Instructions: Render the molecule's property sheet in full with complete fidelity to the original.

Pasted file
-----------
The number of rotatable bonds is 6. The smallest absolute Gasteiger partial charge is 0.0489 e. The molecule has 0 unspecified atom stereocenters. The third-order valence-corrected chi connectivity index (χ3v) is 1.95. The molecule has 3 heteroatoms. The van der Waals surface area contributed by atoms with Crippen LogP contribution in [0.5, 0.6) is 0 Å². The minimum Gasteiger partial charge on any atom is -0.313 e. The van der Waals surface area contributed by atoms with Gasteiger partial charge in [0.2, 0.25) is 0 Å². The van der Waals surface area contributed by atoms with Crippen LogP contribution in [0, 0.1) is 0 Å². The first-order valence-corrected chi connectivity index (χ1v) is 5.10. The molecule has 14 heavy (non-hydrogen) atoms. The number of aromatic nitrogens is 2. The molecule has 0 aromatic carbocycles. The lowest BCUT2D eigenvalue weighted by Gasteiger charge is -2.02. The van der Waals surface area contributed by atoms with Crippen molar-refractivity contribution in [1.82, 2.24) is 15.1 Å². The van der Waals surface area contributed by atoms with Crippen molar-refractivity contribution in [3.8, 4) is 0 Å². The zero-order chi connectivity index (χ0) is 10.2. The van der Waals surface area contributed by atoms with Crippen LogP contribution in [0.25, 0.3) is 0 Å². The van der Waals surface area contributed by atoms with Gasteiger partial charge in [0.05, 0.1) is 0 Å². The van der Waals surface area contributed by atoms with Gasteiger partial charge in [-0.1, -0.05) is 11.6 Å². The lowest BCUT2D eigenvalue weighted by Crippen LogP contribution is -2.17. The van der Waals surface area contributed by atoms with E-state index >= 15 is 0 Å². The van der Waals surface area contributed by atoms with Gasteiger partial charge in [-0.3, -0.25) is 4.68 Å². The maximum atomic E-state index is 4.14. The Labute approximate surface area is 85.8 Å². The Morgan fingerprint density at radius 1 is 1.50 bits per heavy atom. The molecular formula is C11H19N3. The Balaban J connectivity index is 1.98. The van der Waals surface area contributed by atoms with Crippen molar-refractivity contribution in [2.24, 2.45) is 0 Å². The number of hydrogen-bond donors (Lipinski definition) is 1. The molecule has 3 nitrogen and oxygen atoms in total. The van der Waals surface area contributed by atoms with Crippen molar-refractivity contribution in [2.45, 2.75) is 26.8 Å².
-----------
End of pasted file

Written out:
The number of rotatable bonds is 6. The smallest absolute Gasteiger partial charge is 0.0489 e. The molecule has 0 unspecified atom stereocenters. The third-order valence-corrected chi connectivity index (χ3v) is 1.95. The molecule has 3 heteroatoms. The van der Waals surface area contributed by atoms with Crippen LogP contribution in [0.5, 0.6) is 0 Å². The minimum Gasteiger partial charge on any atom is -0.313 e. The van der Waals surface area contributed by atoms with Gasteiger partial charge in [0.2, 0.25) is 0 Å². The van der Waals surface area contributed by atoms with Crippen LogP contribution in [0, 0.1) is 0 Å². The first-order valence-corrected chi connectivity index (χ1v) is 5.10. The molecule has 14 heavy (non-hydrogen) atoms. The number of aromatic nitrogens is 2. The molecule has 0 aromatic carbocycles. The lowest BCUT2D eigenvalue weighted by Gasteiger charge is -2.02. The van der Waals surface area contributed by atoms with Crippen molar-refractivity contribution in [1.82, 2.24) is 15.1 Å². The van der Waals surface area contributed by atoms with Crippen molar-refractivity contribution in [3.8, 4) is 0 Å². The zero-order chi connectivity index (χ0) is 10.2. The van der Waals surface area contributed by atoms with Crippen LogP contribution in [0.25, 0.3) is 0 Å². The van der Waals surface area contributed by atoms with Gasteiger partial charge in [0.05, 0.1) is 0 Å². The van der Waals surface area contributed by atoms with Gasteiger partial charge in [-0.1, -0.05) is 11.6 Å². The lowest BCUT2D eigenvalue weighted by Crippen LogP contribution is -2.17. The van der Waals surface area contributed by atoms with E-state index >= 15 is 0 Å². The van der Waals surface area contributed by atoms with Gasteiger partial charge in [-0.3, -0.25) is 4.68 Å². The maximum atomic E-state index is 4.14. The Labute approximate surface area is 85.8 Å². The Morgan fingerprint density at radius 1 is 1.50 bits per heavy atom. The molecular formula is C11H19N3. The Balaban J connectivity index is 1.98. The van der Waals surface area contributed by atoms with Crippen molar-refractivity contribution in [2.24, 2.45) is 0 Å². The number of hydrogen-bond donors (Lipinski definition) is 1. The molecule has 3 nitrogen and oxygen atoms in total. The van der Waals surface area contributed by atoms with Crippen molar-refractivity contribution in [2.45, 2.75) is 26.8 Å².